By Sarah Jennings, Reporter
Although the Baylor homecoming parade has been canceled due to weather conditions, the creative, extravagant and quirky floats will be judged at their regular time as tradition prevails.
Houston senior Kelsey Petrie, former float chair for Alpha Chi Omega, said the judges will still come to each float site this morning, despite the canceled parade. At this time, the judges will check for completion and decide on rankings. A showcasing of the floats will be announced at a later date.
“It really is a team effort,” said Richardson senior Maelyn Schramm. “It’s cool to see the end product, and think every Tri Delta and ATO member put something towards this, whether it’s creativity or physical work. It’s cool to know we all built this together. It wasn’t easy all of the time. But it is definitely worth it in the end to look at the final product. You’re like ‘Wow, we made something that we really appreciate, and people can appreciate as well.’”
Bossier City senior Christine Reddy said the minimum required hours per member vary by organization, but on average, students involved give an hour a week. Float construction begins within the first three weeks of the fall semester. Float chairs in particular sacrifice a huge amount of work, time and energy.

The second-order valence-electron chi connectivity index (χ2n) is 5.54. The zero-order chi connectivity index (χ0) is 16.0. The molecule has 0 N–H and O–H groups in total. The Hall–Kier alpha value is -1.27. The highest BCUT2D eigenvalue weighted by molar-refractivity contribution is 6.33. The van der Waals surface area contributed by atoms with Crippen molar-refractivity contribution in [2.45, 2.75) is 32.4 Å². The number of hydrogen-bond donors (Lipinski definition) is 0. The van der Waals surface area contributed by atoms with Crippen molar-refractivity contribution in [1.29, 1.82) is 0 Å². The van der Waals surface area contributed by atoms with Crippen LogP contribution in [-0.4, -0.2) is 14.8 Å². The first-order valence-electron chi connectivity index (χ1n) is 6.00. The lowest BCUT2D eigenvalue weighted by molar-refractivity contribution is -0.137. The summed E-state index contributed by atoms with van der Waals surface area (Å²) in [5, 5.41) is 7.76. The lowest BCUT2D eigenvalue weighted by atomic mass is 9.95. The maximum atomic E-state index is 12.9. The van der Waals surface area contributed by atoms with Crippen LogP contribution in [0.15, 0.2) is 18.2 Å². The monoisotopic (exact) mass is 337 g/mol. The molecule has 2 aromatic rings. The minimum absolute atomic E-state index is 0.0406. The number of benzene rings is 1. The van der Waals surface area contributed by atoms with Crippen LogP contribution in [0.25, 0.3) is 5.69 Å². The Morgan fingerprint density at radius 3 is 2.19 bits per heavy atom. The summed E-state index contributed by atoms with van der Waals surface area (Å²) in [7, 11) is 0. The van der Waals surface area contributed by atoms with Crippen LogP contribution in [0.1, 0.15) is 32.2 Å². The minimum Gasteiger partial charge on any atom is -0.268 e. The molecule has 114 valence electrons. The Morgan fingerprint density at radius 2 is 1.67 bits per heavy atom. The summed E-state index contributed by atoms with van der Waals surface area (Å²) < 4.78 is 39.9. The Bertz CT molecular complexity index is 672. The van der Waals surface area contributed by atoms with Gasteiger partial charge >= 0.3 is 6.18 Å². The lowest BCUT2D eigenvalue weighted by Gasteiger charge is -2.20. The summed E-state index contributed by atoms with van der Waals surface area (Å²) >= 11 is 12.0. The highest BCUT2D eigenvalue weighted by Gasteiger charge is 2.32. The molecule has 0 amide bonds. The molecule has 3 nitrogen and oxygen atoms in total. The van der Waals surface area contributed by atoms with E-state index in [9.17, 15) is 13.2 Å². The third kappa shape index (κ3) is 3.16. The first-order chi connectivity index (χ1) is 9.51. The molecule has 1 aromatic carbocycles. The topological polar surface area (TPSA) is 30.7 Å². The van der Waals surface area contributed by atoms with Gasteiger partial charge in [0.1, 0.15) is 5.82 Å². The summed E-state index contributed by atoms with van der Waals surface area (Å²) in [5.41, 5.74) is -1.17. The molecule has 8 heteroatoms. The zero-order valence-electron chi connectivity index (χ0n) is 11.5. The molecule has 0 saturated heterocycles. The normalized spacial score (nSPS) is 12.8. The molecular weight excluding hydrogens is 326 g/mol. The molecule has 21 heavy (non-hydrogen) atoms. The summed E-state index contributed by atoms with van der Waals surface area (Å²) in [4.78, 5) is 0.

“If you’re a float chair, it’s an everyday thing,” Reddy said. “They’re there four to five hours every day.”
Petrie said float chairs from every participating fraternity and sorority are elected in the spring semester and begin meeting as early as March.
Organizations pair up based on mutual selection — a process that helps float chairs choose a partnering organizations. Float committees are limited to choosing organizations within their same class, which is determined by budget. Monetary guidelines for Homecoming 2015 required maximum expenditures of $1,750 for Class C floats and $2,250 for Class B floats.
Tradition dictates extreme secrecy around the float themes and location of the warehouses where construction takes place.
Themes, including a diagram and detailed description, are due to Baylor Chamber on the morning of Diadeloso from the previous semester. Since themes from the last four years can’t be repeated, competition runs high to get first choice of theme. Thus, float chairs begin lining up in the early hours of the morning.
For the average Greek life student, the week approaching Homecoming requires more time, even in addition to commitments like Pigskin, midterms and recruitment.
“It’s really fun the night before,” Schramm said. “Everyone’s like ‘Alright, let’s finish it.’ People will bring food, and we’ll play music. Everyone’s there. We’re working hard, but we’re having fun. I love the night before; it’s like a big party.”
Overall, Schramm said she found the time and effort worthwhile because of the bonding of working alongside others. She said her group tries to maintain a standard of excellence and put forth their best in all they do.
park the floats outside of Waco Hall for everyone to come by and see,” Petrie said. “So that’s really cool, because the community can gather around Waco
Hall, around Judge Baylor and Pat Neff—the most picturesque place on campus. It’s really fun to see alumni come. They’ll take pictures with
their kid outside your float.”